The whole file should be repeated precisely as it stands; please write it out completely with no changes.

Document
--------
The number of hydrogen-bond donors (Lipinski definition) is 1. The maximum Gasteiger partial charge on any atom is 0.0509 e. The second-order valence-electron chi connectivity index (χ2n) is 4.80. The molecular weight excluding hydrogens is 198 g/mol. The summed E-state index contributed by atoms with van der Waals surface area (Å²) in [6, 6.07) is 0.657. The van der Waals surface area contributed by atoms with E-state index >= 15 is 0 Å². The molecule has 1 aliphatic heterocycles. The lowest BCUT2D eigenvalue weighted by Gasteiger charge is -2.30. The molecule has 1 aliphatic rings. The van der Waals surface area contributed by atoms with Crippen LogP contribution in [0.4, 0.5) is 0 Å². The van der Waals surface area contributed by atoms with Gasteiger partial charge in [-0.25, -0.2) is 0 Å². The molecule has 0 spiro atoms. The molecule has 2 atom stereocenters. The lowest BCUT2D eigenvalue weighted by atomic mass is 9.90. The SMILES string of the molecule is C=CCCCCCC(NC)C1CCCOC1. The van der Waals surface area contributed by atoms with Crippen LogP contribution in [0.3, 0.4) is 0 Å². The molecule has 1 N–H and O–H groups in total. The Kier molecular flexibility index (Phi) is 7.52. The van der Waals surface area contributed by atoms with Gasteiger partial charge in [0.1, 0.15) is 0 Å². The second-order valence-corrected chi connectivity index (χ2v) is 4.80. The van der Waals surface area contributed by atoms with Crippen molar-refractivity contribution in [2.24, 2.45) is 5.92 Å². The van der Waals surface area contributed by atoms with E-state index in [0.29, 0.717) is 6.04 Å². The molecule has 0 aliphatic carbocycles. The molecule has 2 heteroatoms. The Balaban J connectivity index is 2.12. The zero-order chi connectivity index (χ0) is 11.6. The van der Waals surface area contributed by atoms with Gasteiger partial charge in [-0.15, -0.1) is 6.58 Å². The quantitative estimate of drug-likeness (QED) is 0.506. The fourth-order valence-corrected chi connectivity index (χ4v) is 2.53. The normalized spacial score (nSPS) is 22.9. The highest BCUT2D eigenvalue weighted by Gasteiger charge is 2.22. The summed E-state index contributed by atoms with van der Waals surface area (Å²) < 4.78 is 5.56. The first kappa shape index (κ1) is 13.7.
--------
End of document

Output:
The number of hydrogen-bond donors (Lipinski definition) is 1. The maximum Gasteiger partial charge on any atom is 0.0509 e. The second-order valence-electron chi connectivity index (χ2n) is 4.80. The molecular weight excluding hydrogens is 198 g/mol. The summed E-state index contributed by atoms with van der Waals surface area (Å²) in [6, 6.07) is 0.657. The van der Waals surface area contributed by atoms with E-state index >= 15 is 0 Å². The molecule has 1 aliphatic heterocycles. The lowest BCUT2D eigenvalue weighted by Gasteiger charge is -2.30. The molecule has 1 aliphatic rings. The van der Waals surface area contributed by atoms with Crippen LogP contribution in [0.4, 0.5) is 0 Å². The van der Waals surface area contributed by atoms with Gasteiger partial charge in [-0.25, -0.2) is 0 Å². The molecule has 0 spiro atoms. The molecule has 2 atom stereocenters. The lowest BCUT2D eigenvalue weighted by atomic mass is 9.90. The SMILES string of the molecule is C=CCCCCCC(NC)C1CCCOC1. The van der Waals surface area contributed by atoms with Crippen LogP contribution in [0.3, 0.4) is 0 Å². The molecule has 1 N–H and O–H groups in total. The Kier molecular flexibility index (Phi) is 7.52. The van der Waals surface area contributed by atoms with Gasteiger partial charge in [0.1, 0.15) is 0 Å². The second-order valence-corrected chi connectivity index (χ2v) is 4.80. The van der Waals surface area contributed by atoms with Crippen molar-refractivity contribution in [2.24, 2.45) is 5.92 Å². The van der Waals surface area contributed by atoms with E-state index in [0.29, 0.717) is 6.04 Å². The molecule has 0 aliphatic carbocycles. The molecule has 2 heteroatoms. The Balaban J connectivity index is 2.12. The zero-order chi connectivity index (χ0) is 11.6. The van der Waals surface area contributed by atoms with Gasteiger partial charge in [-0.15, -0.1) is 6.58 Å². The quantitative estimate of drug-likeness (QED) is 0.506. The fourth-order valence-corrected chi connectivity index (χ4v) is 2.53. The normalized spacial score (nSPS) is 22.9. The highest BCUT2D eigenvalue weighted by Gasteiger charge is 2.22. The summed E-state index contributed by atoms with van der Waals surface area (Å²) < 4.78 is 5.56. The first kappa shape index (κ1) is 13.7.